Published: 20 May 2021
In February 2021, the D.R Congo National Discourse Forum conducted a study on land management and protection of highlands of Beni and Lubero, two of six territories of North-Kivu Province. The two territories are home to various ecosystems.
The Congolese Nile basin stretches over the two plains Rutchuru and Ituri. The region is facing soil degradation due to excessive soil erosion. The Congolese Nile Basin covers an area of nearly 26,000 km2 extending over North Kivu (Rutshuru, Lubero, and Beni) and Ituri (Irumu, Djugu, Mahagi), a small percentage of the Congolese territory, but with more than 10% of the population of the DRC - that is to say more than ten million inhabitants.
In this mountainous region with the highest population density in the country live several tribes dedicated to agriculture, breeding and fishing on lakes Albert and Edward. The Virunga National Park which is located there and which is the very first park created in Africa in 1925 has become a jungle where armed groups damage not only the life of the population but also flora and fauna.
Apart from these security threats, this park is facing the probable imminent ecological threats that would come from the exploration and exploitation of oil by multinationals (SOCO International, TOTAL and others) which have acquired oil blocks even in protected areas including lakes Edward and Albert as well as the Semuliki River.
West of this highest mountain in the DRC (5119m at Pic Marguerite), flows into a forest, the Semuliki River connecting on 98% of the Congolese ground the Lake Edward to the Lake Albert.
1. Soil Erosion in the highlands of the market gardening region
During the rain, the fertile soil, without any protective mechanism, flows with water into rivers, roads and beyond. The anti-erosion hedges, which were popularized in the region at least 30 years ago, have already been abandoned by the mostly young population under the pretext that the hedges reduce the fields and promote the development of rodents in the fields.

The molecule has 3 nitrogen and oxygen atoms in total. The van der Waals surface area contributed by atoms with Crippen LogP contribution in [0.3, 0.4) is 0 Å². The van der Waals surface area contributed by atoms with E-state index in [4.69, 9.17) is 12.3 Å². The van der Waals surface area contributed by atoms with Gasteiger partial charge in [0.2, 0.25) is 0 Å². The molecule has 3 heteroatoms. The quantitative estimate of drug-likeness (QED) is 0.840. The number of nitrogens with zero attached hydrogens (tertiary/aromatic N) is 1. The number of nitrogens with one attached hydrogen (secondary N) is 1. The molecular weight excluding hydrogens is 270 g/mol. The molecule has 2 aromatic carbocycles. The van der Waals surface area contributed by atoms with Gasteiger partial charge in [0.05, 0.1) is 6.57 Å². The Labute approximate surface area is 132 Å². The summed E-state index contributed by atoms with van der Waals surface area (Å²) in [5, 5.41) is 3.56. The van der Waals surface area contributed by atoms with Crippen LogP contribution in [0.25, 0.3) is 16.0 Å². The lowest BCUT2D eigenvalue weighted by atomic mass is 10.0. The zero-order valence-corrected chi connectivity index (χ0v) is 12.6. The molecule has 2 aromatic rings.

2. The causes of erosion in the highlands of Beni and Lubero
There are many types of erosion in the region due to especially population pressure which leads to over exploitation of the soil. In addition to population growth, there are: the lack or insufficiency of environmental education on the part of the population, the topographical factors of the environment such as many slopes which allow the easy flow of water and run off without infiltration and thus lead to landslides.
3. The Effects of soil erosion in the highlands of Beni and Lubero
There are consequences such as soil infertility due to anthropogenic actions which leads to water course pollution and sedimentation which cause water level decrease. There can also be consequences on animals, the resurgence of land conflicts and pastoralism, poaching in protected areas such as Virunga National Park, robbery, kidnapping, juvenile delinquency, recruitment of children in militias and armed groups, etc.
Solutions and recommendations:
We suggest for a permanent collaboration between the indigenous Congolese, Egyptians, and Sudanese who benefit from this water, capacity building in the management of endangered lands with a view to the rational and sustainable use of our lands, the experience exchange visits between residents of the Nile and also a program supported by donors for the compulsory planting of anti-erosion hedges in all highlands of the Congolese Nile Basin.
This technique should only succeed if the farmers themselves get involved to change their farming practices, their way of soil management and their pivotal desire to manage their land for themselves and for future generations.
The use of the technique of the Free Consent Informed and Prerequisite to help the population in raising their awareness about the problem of erosion in their region.
It is time to change our practices and management in relation to land use - to hope for and work towards sustainable profitability which must serve not only the present generations but also the children of our children; our descendants will judge us for what we do now; hence, we must act collaboratively.
Close collaboration between all the countries benefiting from the water in the area for the promotion of the common interest and the sharing of experience between Egypt, Sudan and the DRC to maintain the water in the Congolese Nile Basin or better to increase the quantity and quality of this water.
Elias Paluku Tawasima
National Technical Support Expert